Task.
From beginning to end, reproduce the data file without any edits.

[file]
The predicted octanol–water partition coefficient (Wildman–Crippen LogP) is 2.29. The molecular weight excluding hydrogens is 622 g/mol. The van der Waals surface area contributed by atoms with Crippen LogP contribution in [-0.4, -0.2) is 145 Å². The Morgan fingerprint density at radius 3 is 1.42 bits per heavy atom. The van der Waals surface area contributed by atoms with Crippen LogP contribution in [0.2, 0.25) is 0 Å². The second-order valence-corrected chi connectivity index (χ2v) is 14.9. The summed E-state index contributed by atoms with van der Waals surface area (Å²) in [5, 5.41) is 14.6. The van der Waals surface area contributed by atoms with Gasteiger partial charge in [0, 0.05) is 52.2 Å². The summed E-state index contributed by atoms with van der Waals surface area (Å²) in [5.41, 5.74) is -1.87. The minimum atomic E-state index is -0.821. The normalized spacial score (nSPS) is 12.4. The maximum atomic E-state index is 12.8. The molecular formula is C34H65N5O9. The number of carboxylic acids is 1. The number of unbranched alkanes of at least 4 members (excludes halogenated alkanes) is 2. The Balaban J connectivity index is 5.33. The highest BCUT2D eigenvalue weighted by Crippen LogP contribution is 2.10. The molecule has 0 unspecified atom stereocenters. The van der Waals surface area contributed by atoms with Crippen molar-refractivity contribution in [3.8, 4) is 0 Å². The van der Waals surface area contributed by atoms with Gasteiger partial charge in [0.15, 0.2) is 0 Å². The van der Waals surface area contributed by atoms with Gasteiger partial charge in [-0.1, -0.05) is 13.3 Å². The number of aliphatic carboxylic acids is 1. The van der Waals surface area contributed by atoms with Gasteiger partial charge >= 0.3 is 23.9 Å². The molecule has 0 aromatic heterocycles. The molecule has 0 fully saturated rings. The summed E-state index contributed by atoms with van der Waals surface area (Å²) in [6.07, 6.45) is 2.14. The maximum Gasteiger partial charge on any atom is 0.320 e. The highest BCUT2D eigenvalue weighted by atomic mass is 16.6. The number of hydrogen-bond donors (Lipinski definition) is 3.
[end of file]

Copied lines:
The predicted octanol–water partition coefficient (Wildman–Crippen LogP) is 2.29. The molecular weight excluding hydrogens is 622 g/mol. The van der Waals surface area contributed by atoms with Crippen LogP contribution in [-0.4, -0.2) is 145 Å². The Morgan fingerprint density at radius 3 is 1.42 bits per heavy atom. The van der Waals surface area contributed by atoms with Crippen LogP contribution in [0.2, 0.25) is 0 Å². The second-order valence-corrected chi connectivity index (χ2v) is 14.9. The summed E-state index contributed by atoms with van der Waals surface area (Å²) in [5, 5.41) is 14.6. The van der Waals surface area contributed by atoms with Gasteiger partial charge in [0, 0.05) is 52.2 Å². The summed E-state index contributed by atoms with van der Waals surface area (Å²) in [5.41, 5.74) is -1.87. The minimum atomic E-state index is -0.821. The normalized spacial score (nSPS) is 12.4. The maximum atomic E-state index is 12.8. The molecular formula is C34H65N5O9. The number of carboxylic acids is 1. The number of unbranched alkanes of at least 4 members (excludes halogenated alkanes) is 2. The Balaban J connectivity index is 5.33. The highest BCUT2D eigenvalue weighted by Crippen LogP contribution is 2.10. The molecule has 0 unspecified atom stereocenters. The van der Waals surface area contributed by atoms with Crippen molar-refractivity contribution in [3.8, 4) is 0 Å². The van der Waals surface area contributed by atoms with Gasteiger partial charge in [0.15, 0.2) is 0 Å². The van der Waals surface area contributed by atoms with Gasteiger partial charge in [-0.1, -0.05) is 13.3 Å². The number of aliphatic carboxylic acids is 1. The van der Waals surface area contributed by atoms with Gasteiger partial charge >= 0.3 is 23.9 Å². The molecule has 0 aromatic heterocycles. The molecule has 0 fully saturated rings. The summed E-state index contributed by atoms with van der Waals surface area (Å²) in [6.07, 6.45) is 2.14. The maximum Gasteiger partial charge on any atom is 0.320 e. The highest BCUT2D eigenvalue weighted by atomic mass is 16.6. The number of hydrogen-bond donors (Lipinski definition) is 3.